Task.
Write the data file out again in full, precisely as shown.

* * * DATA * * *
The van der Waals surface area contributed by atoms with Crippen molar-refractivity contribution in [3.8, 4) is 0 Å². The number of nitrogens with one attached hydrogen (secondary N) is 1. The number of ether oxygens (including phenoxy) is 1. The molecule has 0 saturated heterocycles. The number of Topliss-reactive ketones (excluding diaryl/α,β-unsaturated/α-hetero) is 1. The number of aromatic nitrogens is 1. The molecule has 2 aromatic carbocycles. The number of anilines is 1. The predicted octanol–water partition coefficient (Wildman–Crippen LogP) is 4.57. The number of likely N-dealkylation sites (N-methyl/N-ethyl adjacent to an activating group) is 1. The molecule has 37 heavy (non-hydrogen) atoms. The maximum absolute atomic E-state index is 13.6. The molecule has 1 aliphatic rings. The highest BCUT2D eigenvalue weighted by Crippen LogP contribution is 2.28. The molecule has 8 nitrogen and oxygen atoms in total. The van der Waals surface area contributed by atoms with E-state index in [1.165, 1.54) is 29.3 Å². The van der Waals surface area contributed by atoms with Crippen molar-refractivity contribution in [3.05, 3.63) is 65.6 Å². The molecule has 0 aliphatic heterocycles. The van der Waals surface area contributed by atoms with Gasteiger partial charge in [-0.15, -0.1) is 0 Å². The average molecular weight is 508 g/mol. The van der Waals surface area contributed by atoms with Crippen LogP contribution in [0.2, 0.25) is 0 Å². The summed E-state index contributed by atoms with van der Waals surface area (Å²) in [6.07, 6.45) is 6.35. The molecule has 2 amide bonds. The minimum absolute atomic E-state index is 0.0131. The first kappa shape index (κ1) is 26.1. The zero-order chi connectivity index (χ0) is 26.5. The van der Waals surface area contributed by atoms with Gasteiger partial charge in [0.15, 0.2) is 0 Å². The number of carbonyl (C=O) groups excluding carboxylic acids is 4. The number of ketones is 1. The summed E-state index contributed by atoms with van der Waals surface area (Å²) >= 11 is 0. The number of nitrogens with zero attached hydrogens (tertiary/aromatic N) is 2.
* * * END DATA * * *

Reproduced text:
The van der Waals surface area contributed by atoms with Crippen molar-refractivity contribution in [3.8, 4) is 0 Å². The number of nitrogens with one attached hydrogen (secondary N) is 1. The number of ether oxygens (including phenoxy) is 1. The molecule has 0 saturated heterocycles. The number of Topliss-reactive ketones (excluding diaryl/α,β-unsaturated/α-hetero) is 1. The number of aromatic nitrogens is 1. The molecule has 2 aromatic carbocycles. The number of anilines is 1. The predicted octanol–water partition coefficient (Wildman–Crippen LogP) is 4.57. The number of likely N-dealkylation sites (N-methyl/N-ethyl adjacent to an activating group) is 1. The molecule has 37 heavy (non-hydrogen) atoms. The maximum absolute atomic E-state index is 13.6. The molecule has 1 aliphatic rings. The highest BCUT2D eigenvalue weighted by Crippen LogP contribution is 2.28. The molecule has 8 nitrogen and oxygen atoms in total. The van der Waals surface area contributed by atoms with E-state index in [1.165, 1.54) is 29.3 Å². The van der Waals surface area contributed by atoms with Crippen molar-refractivity contribution in [3.05, 3.63) is 65.6 Å². The molecule has 0 aliphatic heterocycles. The van der Waals surface area contributed by atoms with Gasteiger partial charge in [-0.15, -0.1) is 0 Å². The average molecular weight is 508 g/mol. The van der Waals surface area contributed by atoms with Crippen LogP contribution in [0.2, 0.25) is 0 Å². The summed E-state index contributed by atoms with van der Waals surface area (Å²) in [6.07, 6.45) is 6.35. The molecule has 2 amide bonds. The minimum absolute atomic E-state index is 0.0131. The first kappa shape index (κ1) is 26.1. The zero-order chi connectivity index (χ0) is 26.5. The van der Waals surface area contributed by atoms with Gasteiger partial charge in [0.15, 0.2) is 0 Å². The number of carbonyl (C=O) groups excluding carboxylic acids is 4. The number of ketones is 1. The summed E-state index contributed by atoms with van der Waals surface area (Å²) >= 11 is 0. The number of nitrogens with zero attached hydrogens (tertiary/aromatic N) is 2.